June 17, 2024

CSPI Urges FDA Action Against Supplement COVID-19 False Claims

The Center for Science in the Public Interest (CSPI) is asking the FDA and the Federal Trade Commission (FTC) to take enforcement action against supplement COVID-19 false claims. The watchdog group found 46 products on Amazon that claimed their supplements fight viruses in a scan on May 29, 2020.

CSPI Urges FDA Action Against Supplement COVID-19 False Claims

CSPI also wants Amazon to delist these products and to work with the FDA and FTC to protect consumers from these manufacturers’ false claims. And CSPI adds that those 46 listings are just a small sample of the “illegal and potentially unsafe supplements currently sold on Amazon and other online retailers.”

Federal law prohibits dietary supplement makers to claim that they prevent, treat, or diagnose any disease, including coronavirus. Many of the supplements CSPI found for sale implied they were antivirals.

Some supplement COVID-19 false claims are especially egregious. Biotica’s Immune Support Capsules claim to help your immune system fight virus and bacteria in the sinuses, throat, and respiratory tract. A supplement called Phytobiotic Capsules claims to “promote normal immunity to bacterial and viral infections.”  And Virus Shield claims that it helps with “flue (sic) infections and decreases incidence and symptoms of upper respiratory tract infections.”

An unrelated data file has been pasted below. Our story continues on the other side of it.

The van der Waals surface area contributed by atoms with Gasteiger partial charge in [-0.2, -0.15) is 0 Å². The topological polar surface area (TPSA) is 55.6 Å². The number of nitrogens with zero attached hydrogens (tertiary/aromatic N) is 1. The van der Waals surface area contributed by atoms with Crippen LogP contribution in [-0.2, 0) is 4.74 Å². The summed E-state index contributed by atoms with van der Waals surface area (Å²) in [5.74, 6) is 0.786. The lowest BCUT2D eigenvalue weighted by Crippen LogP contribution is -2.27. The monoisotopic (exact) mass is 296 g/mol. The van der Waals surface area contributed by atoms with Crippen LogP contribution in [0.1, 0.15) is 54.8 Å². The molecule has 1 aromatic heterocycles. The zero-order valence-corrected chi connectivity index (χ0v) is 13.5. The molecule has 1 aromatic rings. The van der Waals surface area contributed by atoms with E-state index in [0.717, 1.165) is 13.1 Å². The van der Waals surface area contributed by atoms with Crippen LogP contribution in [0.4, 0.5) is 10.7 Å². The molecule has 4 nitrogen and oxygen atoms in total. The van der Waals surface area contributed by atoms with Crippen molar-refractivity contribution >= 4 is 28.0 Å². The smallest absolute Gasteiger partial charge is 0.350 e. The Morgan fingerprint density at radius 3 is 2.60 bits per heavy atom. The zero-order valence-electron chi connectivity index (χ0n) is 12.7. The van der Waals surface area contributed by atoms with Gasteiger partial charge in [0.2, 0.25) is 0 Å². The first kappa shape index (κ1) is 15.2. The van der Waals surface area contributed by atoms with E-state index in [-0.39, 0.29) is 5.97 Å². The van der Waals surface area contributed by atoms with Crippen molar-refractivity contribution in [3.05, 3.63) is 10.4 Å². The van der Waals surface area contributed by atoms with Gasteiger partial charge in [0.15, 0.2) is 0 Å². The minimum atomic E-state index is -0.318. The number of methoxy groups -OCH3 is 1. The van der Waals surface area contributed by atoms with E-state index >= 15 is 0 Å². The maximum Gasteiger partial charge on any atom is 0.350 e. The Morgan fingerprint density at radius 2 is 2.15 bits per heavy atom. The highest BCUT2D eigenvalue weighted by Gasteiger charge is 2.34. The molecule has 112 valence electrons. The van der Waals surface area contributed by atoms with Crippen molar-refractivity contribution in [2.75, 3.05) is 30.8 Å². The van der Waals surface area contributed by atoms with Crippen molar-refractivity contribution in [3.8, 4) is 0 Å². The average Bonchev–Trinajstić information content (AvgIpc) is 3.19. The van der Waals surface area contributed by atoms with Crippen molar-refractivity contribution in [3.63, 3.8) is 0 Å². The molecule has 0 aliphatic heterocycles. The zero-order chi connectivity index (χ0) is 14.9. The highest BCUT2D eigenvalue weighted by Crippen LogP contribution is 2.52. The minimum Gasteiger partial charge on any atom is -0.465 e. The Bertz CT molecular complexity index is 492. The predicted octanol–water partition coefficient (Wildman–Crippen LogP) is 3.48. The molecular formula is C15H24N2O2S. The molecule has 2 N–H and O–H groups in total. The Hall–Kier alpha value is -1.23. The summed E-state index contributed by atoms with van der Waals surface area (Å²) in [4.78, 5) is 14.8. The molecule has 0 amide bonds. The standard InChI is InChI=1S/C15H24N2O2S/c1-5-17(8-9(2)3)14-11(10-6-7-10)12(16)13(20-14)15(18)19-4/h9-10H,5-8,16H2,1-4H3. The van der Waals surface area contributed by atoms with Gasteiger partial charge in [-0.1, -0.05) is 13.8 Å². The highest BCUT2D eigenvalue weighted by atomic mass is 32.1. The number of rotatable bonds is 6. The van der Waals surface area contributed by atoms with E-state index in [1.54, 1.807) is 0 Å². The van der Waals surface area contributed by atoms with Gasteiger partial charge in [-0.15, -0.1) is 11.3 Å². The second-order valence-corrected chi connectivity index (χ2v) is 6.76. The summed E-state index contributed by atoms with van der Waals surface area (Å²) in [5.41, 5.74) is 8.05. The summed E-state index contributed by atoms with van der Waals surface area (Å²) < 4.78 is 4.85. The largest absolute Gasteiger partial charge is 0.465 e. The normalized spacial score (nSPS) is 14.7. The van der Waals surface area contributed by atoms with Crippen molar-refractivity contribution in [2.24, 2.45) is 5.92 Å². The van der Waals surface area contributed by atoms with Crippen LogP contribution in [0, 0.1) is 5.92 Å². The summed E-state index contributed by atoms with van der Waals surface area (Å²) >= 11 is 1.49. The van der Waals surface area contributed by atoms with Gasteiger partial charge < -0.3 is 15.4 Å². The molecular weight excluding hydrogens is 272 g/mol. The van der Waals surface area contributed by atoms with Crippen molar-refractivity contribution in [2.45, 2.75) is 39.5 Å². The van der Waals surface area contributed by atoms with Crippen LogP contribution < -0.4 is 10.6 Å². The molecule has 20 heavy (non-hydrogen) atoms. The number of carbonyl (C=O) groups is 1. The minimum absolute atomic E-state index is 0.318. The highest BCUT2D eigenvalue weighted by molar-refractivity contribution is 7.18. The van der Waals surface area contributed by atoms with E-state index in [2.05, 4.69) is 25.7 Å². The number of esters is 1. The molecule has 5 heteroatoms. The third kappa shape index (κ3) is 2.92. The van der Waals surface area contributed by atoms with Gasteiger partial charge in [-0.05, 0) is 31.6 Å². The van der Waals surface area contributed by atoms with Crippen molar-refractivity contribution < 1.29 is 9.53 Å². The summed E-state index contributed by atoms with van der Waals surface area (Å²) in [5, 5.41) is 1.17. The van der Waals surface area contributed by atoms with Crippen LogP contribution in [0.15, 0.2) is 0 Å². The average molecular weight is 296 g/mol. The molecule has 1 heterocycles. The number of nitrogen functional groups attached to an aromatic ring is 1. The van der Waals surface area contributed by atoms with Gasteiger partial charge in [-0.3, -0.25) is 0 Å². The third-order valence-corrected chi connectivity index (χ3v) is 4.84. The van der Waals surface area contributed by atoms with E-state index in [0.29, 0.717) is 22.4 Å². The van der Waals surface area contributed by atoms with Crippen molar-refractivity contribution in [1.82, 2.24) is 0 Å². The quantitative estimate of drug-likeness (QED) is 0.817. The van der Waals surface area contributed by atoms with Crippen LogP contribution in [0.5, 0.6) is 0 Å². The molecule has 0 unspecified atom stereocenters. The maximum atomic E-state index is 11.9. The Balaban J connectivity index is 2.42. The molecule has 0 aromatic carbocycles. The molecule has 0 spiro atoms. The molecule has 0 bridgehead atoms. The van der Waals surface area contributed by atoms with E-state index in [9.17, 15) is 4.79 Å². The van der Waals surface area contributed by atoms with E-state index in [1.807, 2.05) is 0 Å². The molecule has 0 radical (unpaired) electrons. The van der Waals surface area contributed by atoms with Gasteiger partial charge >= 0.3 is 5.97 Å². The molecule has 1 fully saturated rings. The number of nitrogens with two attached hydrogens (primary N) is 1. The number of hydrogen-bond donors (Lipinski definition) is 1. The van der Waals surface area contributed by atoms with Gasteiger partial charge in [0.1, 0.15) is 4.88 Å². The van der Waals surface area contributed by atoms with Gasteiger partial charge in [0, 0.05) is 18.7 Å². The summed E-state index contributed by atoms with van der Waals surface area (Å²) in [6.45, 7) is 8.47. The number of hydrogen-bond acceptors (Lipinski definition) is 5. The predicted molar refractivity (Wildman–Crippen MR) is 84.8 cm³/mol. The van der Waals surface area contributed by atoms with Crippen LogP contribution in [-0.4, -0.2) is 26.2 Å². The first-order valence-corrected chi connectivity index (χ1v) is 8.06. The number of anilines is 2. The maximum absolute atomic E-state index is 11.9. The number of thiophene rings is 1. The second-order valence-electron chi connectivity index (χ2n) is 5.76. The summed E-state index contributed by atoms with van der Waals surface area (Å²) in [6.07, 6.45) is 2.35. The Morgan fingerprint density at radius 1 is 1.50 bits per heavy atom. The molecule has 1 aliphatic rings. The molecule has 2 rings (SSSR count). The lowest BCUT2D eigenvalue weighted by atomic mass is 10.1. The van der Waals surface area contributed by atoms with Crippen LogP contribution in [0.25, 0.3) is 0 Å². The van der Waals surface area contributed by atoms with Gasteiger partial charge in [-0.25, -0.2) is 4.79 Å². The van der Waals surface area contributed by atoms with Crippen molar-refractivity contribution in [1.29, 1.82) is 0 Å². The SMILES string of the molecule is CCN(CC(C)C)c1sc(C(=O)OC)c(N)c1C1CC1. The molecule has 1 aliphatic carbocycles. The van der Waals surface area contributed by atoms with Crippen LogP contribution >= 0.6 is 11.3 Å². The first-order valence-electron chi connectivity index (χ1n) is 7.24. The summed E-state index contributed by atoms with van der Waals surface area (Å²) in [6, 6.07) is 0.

Dietary supplement manufacturers may make some health claims, if they have substantiation for those claims. They can say that a multivitamin boosts immunity, for instance. But disease prevention claims are not permitted. The FDA will consider those products unapproved and misbranded new drugs.

Even the names of these products are problematic. Virus Shield, Viracid, Anti-V Formula, and Brochial Virus Care are all for sale on Amazon. The name is relevant, according to the FDA, in considering whether a manufacture is making a disease claim.

CSPI president Dr. Peter Lurie said in a statement, “The most important thing for consumers to know is that no supplement is FDA-approved to treat or prevent COVID. Besides being a waste of money, these products may harm consumers if they decide to opt for a supplement in favor of the things we know that actually help, like hand washing, maintaining social distance, wearing personal protective equipment, or seeking real medical treatment when sick.”

One claim was so bad that the FDA and FTC took enforcement action in February 2020 at the beginning of the pandemic. Televangelist James Bakker claimed on his show that a silver solution could “kill the coronavirus within 12 hours.” Bakker has been sued by state attorneys general in New York and Missouri over these false claims.


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